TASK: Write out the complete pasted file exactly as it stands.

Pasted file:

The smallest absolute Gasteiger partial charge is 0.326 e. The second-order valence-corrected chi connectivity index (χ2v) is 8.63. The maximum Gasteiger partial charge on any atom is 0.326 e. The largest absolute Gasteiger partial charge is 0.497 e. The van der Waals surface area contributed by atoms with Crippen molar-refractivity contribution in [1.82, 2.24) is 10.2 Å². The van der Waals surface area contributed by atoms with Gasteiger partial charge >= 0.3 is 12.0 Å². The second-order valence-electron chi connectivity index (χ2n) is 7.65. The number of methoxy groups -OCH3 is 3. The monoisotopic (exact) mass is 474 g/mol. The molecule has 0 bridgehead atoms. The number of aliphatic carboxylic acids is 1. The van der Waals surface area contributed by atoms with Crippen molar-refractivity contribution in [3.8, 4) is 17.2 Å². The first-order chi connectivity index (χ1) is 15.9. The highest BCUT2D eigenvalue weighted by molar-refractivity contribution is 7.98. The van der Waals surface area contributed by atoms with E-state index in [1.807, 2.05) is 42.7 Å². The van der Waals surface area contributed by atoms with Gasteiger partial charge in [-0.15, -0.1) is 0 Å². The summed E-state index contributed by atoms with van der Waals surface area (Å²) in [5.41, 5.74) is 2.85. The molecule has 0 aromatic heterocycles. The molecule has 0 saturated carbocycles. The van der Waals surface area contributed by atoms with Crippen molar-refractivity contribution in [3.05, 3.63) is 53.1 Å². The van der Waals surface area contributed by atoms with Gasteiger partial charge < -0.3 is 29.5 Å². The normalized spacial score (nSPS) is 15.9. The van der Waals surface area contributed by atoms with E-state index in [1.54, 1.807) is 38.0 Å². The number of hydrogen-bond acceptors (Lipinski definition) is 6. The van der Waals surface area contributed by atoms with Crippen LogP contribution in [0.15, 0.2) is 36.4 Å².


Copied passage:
The smallest absolute Gasteiger partial charge is 0.326 e. The second-order valence-corrected chi connectivity index (χ2v) is 8.63. The maximum Gasteiger partial charge on any atom is 0.326 e. The largest absolute Gasteiger partial charge is 0.497 e. The van der Waals surface area contributed by atoms with Crippen molar-refractivity contribution in [1.82, 2.24) is 10.2 Å². The van der Waals surface area contributed by atoms with Gasteiger partial charge >= 0.3 is 12.0 Å². The second-order valence-electron chi connectivity index (χ2n) is 7.65. The number of methoxy groups -OCH3 is 3. The monoisotopic (exact) mass is 474 g/mol. The molecule has 0 bridgehead atoms. The number of aliphatic carboxylic acids is 1. The van der Waals surface area contributed by atoms with Crippen molar-refractivity contribution in [3.8, 4) is 17.2 Å². The first-order chi connectivity index (χ1) is 15.9. The highest BCUT2D eigenvalue weighted by molar-refractivity contribution is 7.98. The van der Waals surface area contributed by atoms with E-state index in [1.807, 2.05) is 42.7 Å². The van der Waals surface area contributed by atoms with Gasteiger partial charge in [-0.15, -0.1) is 0 Å². The summed E-state index contributed by atoms with van der Waals surface area (Å²) in [5.41, 5.74) is 2.85. The molecule has 0 aromatic heterocycles. The molecule has 0 saturated carbocycles. The van der Waals surface area contributed by atoms with Crippen molar-refractivity contribution in [3.05, 3.63) is 53.1 Å². The van der Waals surface area contributed by atoms with Gasteiger partial charge < -0.3 is 29.5 Å². The normalized spacial score (nSPS) is 15.9. The van der Waals surface area contributed by atoms with E-state index in [1.54, 1.807) is 38.0 Å². The number of hydrogen-bond acceptors (Lipinski definition) is 6. The van der Waals surface area contributed by atoms with Crippen LogP contribution in [0.15, 0.2) is 36.4 Å².